Direct indirect dating archaeology
The deposit thus occurring forms layers depending on the nature of the material brought in by the people inhabiting the area.
Specimens of organic material which can yield good amount of carbon can be collected for C-14 dating.
For example charcoal, wood, shell, paper, leaves, cloth, animal hair, bone, pollen, tooth, iron, prehistoric soot from the ceiling of the caves practically any material containing some carbon can be subjected Bones are generally affected by ground water carbonates and are therefore least reliable for dating.
The types and forms or shape of these pots and also the antiquities under go evolutionary changes in cource of time, It is further assumed that all living animals derive body material from the plant kingdom, and also exhibit the same proportion of C-14 material.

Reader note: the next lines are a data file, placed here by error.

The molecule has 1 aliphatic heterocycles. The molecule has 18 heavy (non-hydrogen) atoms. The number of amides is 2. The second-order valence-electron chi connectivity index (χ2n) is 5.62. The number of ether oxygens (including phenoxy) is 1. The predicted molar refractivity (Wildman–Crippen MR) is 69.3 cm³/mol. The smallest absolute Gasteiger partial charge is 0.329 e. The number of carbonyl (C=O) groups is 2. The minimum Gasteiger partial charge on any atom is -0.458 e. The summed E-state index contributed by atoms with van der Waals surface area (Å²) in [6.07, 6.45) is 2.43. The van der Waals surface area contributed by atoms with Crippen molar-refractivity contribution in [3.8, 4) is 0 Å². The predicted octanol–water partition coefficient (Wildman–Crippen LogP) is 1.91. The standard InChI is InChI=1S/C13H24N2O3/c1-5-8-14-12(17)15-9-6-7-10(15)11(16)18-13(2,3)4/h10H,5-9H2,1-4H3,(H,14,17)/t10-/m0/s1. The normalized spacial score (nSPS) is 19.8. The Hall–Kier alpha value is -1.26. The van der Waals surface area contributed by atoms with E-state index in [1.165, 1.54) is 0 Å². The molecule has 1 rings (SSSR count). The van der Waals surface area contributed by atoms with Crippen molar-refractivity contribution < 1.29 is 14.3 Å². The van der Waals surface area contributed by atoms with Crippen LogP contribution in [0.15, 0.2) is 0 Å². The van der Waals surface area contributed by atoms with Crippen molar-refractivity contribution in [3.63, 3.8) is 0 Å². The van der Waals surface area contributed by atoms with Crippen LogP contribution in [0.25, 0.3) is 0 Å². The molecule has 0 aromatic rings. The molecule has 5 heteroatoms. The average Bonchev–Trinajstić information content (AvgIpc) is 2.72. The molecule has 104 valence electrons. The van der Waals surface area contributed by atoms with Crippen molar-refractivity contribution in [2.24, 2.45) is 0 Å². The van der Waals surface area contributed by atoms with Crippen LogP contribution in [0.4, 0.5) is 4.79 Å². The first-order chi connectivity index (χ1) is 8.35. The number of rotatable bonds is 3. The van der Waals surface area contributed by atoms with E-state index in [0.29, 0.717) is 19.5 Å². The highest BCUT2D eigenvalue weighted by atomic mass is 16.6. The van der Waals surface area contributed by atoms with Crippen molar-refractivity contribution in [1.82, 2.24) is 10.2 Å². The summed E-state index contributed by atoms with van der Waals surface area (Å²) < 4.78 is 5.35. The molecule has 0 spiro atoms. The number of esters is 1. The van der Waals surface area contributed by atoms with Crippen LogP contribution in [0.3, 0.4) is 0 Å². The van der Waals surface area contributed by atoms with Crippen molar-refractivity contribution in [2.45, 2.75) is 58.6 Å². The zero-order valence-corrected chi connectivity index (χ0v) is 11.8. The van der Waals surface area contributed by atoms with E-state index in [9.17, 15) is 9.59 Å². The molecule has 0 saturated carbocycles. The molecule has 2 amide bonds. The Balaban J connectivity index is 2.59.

Therefore as soon as the organism dies no further radiocarbon is added.
Quite convincing dates are sometimes arrived at by importing parallels from other contemporaneous cultures.
This parallelism is formed due to trade relations, particularly wehen trade followed in both directions.
Sir Flinders Petrie had worked out a formula for dating the finds on the basis of the thickness of the deposit.
According to him a period of hundred years may be granted for the accumulation of a deposit of one and a half feet.
Charred bones are better preserved and are therefore relatively more reliable.